PORTLAND, Ore. - A 7-year-old girl suffering from leukemia has become one of Oregon's youngest medical marijuana patients.
Mykayla Comstock's mother credits the drug with helping put the cancer into remission.
But her father, worried about the effects of the drug on her brain development, alerted child welfare officials to the treatment.
Mykayla was diagnosed with leukemia last spring and the marijuana eases the effects of chemotherapy, according to her mother. The girl takes a gram of cannabis oil daily, The Oregonian reported.
"First you get hungry," Mykayla told the paper. "Then you get really funny, and then you get tired."
Her mother, Erin Purchase, 25, administers Mykayla's cannabis with the help of her boyfriend.
Mykayla's mother credits the drug for the leukemia's remission.
"As a mother, I am going to try anything before she can potentially fall on the other side," said Erin Purchase, 25, who administers Mykayla's cannabis together with her boyfriend.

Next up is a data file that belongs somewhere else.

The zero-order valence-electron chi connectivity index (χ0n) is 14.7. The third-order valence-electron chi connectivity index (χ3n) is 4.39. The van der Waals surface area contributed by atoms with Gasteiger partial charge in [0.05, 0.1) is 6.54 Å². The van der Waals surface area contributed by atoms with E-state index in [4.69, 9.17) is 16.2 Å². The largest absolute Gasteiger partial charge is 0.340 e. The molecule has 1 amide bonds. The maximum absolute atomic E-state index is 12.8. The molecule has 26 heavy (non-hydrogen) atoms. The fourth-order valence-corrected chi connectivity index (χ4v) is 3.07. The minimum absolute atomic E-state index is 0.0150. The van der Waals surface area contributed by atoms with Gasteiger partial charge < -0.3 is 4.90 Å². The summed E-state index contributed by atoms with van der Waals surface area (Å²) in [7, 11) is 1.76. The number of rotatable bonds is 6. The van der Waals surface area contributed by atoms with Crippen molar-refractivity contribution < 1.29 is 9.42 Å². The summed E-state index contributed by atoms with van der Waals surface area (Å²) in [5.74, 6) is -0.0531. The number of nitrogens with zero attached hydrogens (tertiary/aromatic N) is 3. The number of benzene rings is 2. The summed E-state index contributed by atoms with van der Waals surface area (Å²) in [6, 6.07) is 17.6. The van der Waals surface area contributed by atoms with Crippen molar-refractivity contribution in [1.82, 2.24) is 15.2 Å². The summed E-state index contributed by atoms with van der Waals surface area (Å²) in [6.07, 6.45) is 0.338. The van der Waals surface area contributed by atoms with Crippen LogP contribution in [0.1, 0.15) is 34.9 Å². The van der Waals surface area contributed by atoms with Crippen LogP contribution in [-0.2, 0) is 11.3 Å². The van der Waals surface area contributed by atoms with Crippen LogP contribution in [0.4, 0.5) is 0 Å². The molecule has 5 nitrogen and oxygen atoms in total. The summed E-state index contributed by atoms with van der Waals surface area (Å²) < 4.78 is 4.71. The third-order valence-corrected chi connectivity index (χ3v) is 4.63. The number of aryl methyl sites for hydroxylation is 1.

Mykayla's father, who is divorced from the girl's mother and lives in North Dakota, contacted child welfare officials, police and her oncologist.
Jesse Comstock said his concerns were prompted by a visit with Mykayla in August.
"She was stoned out of her mind," said Comstock, 26. "All she wanted to do was lay on the bed and play video games."
Comstock pays child support to Purchase and covers Mykayla's health insurance, the paper reported.
Oregon law requires no monitoring of a child's medical marijuana use by a pediatrician.
Three states will decide on Tuesday whether to take the unprecedented step of legalizing marijuana. NBC's Pete Williams reports.
Comstock, who says he used pot in the past, told the paper that he doesn't object to people over 16 using medical marijuana. But he worries about his daughter's well-being and the potential for addiction.
"She's not terminally ill," Comstock said. "She is going to get over this, and with all this pot, they are going to hinder her brain growth.
Purchase believes marijuana heals, and also credits the drug for curing her stepfather's skin cancer. She herself is an Oregon medical marijuana patient.
"She's like she was before," she said of Mykayla. "She's a normal kid."
The Associated Press contributed to this report.
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